The authors document the state of America after the World War II, which marks the beginning of emergence of United States as an International Power, something that would have brought profound implications on how Americans viewed the Government. C) US expenditures totaled $120 billion to $140 billion. The Vietnam War was a military attempt by the United States to halt Communist aggression in Southeast Asia. With the former President working against the racial tensions, the author talks of the beginning of the anti-war emotions concerning Vietnam after … Yet for the last 25 years, Searcy, a Vietnam War veteran, has done all he could to heal what the war had destroyed, from disarming unexploded ordnance to helping disabled Vietnamese, one bomb, one child at a time.

Its major exports partners are: United States, China, Japan, Singapore and Australia. How did the outcome of the war affect the number of Vietnamese refugees coming to the United States? U.S. advisors did not stop these abuses. The United States pays $22 billion a year in war compensations for Vietnam veterans and their families.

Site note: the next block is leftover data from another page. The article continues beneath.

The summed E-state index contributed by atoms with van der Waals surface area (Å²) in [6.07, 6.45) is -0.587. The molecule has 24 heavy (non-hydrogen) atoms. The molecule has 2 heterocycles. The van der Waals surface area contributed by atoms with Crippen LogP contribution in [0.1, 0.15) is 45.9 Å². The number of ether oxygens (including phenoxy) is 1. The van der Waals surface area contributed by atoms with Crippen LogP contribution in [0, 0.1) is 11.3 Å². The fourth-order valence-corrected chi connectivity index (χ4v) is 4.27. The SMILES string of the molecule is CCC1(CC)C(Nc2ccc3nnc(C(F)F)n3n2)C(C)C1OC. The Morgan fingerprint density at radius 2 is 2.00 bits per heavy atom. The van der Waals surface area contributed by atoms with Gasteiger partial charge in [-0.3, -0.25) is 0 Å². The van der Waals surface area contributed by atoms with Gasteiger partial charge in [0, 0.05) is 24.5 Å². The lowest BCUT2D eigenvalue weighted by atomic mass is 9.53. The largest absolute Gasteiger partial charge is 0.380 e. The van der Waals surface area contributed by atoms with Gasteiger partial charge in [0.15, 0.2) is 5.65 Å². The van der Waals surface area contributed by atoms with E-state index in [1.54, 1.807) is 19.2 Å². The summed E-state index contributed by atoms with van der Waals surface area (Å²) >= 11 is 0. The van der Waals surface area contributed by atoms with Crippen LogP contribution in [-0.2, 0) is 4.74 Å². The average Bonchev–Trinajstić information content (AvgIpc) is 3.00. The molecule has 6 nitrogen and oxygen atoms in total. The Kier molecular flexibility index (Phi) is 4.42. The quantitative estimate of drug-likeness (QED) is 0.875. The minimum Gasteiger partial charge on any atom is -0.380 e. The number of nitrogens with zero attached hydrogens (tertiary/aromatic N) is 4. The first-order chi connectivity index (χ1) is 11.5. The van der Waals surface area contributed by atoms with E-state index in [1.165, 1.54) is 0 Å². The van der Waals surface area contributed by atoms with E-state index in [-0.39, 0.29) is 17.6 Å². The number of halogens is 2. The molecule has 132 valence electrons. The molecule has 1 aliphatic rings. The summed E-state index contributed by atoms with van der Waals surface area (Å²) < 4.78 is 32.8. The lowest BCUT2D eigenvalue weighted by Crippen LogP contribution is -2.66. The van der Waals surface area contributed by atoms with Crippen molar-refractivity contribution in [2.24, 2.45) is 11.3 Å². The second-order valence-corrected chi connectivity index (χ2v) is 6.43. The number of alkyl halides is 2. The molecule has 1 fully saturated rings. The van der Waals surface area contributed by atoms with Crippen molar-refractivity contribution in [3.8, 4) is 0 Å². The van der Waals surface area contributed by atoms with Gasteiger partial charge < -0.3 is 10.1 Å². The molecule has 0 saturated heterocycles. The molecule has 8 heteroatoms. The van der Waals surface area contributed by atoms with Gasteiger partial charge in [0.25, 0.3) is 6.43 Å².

It was a very unpopular war and to this day many Americans still question why the United States intervened. History of the United States What impact did the Vietnam War have on the US?

18 19 20 Answer Top Answer Wiki User 2011-05-25 03:27:21 2011-05-25 03:27:21 A bad one if anything. The United States won almost all of its battles against the Viet Cong, but the communists still won the war. After the United States withdrew from the Vietnam War, it experienced many significant changes to its culture.
Causes In September 1945, the winners of World War II decided to divide Vietnam instead of unifying it. Vietnam War - Vietnam War - French rule ended, Vietnam divided: The Vietnam War had its origins in the broader Indochina wars of the 1940s and ’50s, when nationalist groups such as Ho Chi Minh’s Viet Minh, inspired by Chinese and Soviet communism, fought the colonial rule first of Japan and then of France. He urged the United States to support his counter-revolutionary alternative, claiming that the Democratic Republic of Vietnam (DRV), or North Vietnam, wanted to take South Vietnam by force. As Ken Burns' and Lynn Novick’s epic documentary “The Vietnam War” continues its PBS premiere , Rewire's resident historian offers an explanation of this paradox. But in 1970, a U.S. delegation visited South Vietnam. No member of Congress or the U.S. public was supposed to lay eyes on the tiger cages.